Monday, 26 November 2012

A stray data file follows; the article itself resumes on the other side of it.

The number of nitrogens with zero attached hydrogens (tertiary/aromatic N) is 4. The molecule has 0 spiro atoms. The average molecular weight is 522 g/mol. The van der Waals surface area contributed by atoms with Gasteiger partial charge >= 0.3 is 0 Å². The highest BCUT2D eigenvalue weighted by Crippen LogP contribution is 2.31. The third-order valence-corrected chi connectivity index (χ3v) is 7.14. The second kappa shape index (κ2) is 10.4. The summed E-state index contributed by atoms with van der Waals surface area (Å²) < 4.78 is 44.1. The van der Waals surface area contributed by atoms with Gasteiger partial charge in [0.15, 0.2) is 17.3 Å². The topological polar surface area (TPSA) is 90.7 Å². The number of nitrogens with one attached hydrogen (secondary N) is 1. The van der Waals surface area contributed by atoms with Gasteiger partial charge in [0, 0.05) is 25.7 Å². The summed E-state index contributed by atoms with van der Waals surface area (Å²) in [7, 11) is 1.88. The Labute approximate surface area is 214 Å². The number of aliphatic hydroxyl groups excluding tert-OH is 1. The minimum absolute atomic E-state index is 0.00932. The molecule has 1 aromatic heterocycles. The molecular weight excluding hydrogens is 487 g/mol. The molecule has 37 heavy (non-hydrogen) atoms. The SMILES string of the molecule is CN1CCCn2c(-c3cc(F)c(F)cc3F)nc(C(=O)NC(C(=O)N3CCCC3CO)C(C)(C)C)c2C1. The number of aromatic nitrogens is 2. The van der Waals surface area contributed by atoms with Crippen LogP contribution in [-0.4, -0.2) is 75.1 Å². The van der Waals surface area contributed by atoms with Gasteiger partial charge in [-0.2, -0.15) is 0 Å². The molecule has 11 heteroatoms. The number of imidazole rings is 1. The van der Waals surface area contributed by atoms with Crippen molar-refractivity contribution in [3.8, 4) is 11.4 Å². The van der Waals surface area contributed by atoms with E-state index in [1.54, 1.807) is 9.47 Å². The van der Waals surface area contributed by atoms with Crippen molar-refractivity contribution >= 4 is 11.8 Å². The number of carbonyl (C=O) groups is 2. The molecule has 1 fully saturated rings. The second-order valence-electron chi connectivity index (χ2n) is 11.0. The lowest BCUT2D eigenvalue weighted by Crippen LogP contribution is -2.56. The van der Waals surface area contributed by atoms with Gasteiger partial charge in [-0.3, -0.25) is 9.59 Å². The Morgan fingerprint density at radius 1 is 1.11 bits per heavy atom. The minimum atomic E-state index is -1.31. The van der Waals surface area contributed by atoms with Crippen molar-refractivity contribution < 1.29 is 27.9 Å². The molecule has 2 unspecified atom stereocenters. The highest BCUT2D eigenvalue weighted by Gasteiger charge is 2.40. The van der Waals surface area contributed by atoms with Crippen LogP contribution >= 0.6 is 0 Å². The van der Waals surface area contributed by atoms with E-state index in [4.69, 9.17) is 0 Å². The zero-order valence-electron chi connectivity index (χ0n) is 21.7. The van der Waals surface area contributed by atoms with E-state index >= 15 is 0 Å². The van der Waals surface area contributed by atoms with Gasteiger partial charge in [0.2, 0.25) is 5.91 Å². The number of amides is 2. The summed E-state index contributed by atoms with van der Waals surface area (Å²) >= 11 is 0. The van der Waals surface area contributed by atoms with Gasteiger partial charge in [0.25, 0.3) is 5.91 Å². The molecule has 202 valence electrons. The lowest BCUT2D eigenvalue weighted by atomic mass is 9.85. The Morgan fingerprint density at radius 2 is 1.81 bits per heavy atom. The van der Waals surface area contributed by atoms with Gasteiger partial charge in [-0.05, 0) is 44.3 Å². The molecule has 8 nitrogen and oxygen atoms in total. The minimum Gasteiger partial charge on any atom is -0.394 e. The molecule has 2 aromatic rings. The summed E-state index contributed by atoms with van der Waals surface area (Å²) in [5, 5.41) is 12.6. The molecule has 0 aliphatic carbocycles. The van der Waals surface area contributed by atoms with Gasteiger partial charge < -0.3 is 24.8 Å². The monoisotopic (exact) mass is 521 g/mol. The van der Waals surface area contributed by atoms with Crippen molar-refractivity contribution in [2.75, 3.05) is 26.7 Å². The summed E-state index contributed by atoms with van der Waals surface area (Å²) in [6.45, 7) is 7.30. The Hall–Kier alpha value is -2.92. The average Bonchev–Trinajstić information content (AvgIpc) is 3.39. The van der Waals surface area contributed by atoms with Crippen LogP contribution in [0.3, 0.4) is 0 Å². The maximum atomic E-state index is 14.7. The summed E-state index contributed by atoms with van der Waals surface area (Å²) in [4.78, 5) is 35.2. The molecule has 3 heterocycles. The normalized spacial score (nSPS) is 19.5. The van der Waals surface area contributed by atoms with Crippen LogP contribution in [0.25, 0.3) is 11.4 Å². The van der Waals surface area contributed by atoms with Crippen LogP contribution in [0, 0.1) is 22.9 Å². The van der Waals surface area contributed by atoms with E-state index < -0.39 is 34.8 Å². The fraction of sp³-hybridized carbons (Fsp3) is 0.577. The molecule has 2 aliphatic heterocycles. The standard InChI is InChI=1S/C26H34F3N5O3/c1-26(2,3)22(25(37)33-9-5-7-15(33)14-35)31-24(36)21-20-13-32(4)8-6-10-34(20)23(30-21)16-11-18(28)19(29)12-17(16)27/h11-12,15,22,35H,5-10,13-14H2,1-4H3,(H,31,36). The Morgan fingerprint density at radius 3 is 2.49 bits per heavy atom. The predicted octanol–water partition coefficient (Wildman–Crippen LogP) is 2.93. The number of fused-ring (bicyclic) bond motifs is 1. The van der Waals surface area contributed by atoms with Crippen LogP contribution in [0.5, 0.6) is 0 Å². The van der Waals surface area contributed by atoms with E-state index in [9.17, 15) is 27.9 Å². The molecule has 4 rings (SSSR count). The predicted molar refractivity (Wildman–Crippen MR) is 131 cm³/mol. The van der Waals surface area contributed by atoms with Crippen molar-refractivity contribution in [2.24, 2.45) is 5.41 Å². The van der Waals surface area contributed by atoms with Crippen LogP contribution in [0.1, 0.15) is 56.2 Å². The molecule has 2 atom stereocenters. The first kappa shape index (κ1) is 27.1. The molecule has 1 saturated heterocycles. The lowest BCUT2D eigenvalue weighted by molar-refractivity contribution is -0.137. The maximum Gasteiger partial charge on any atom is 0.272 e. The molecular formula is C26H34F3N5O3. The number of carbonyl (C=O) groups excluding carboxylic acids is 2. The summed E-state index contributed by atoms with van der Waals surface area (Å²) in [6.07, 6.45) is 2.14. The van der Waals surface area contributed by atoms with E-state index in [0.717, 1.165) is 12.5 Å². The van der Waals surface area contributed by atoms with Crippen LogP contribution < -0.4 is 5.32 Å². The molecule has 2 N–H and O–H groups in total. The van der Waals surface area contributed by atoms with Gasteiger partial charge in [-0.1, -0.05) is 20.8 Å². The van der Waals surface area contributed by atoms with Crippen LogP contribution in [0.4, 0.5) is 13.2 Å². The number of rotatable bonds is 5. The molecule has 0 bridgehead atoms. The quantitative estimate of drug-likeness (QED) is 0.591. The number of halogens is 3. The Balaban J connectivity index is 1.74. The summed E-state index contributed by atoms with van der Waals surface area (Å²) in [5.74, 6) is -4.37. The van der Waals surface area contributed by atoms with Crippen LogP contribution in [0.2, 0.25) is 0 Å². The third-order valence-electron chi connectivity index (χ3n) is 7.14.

Never before have I been more glad to have been unaware of the direction a plot would take. It is often the case that, when one is informed that a film contains a 'big twist', the mind searches the potential possibilities, and may eventually touch upon something close to what this 'big twist' actually is. You may guess what happens next in The Imposter (it is a documentary, so you need only look it up), but I think it is unlikely that you will. The storytelling is of such strength, though, that you are more likely to be so engrossed in this fascinating true story, related in a most cinematic manner that unveils each new development with the suspense and brio of a great thriller. The twists come thick and fast, indeed, and the very heart of this tale could even be considered one - it would be best to watch The Imposter with utterly no inkling of what will happen...I thought I had an inkling, until layer after layer was revealed, and some suspicions I had vaguely harboured, peculiar and apparently unfounded, began to take proper shape. And, beneath all of this bluster, these extraordinary events, director Bart Layton has the sense and sensitivity to transform The Imposter, to make it less a document, more of a study: a study of its main character, the imposter of the title, a man you'll think you understand, until one remarkable detail after another comes to light, and reconfigures every opinion you've made of him; a study of society, of a neglected story of the lives of the American neglected. They almost indict themselves in their naivety, and it's hard to feel sympathy for them, either at first or in the end, the opinions you've made of them may be entirely different. The imposter, amazingly, did not need to indict himself. In our eyes, his frightening, egotistical behaviour does the job anyway. A thorough, perceptive docudrama (a genre which generally makes me retch, although the staged segments here are cleverly employed, contributing to the excitement generated by the documentary segments, and only occasionally obscuring one's sense of this story as fact, rather than fiction) that is far more entertaining than the vast majority of documentaries, both for the tale it tells, and how it tells it.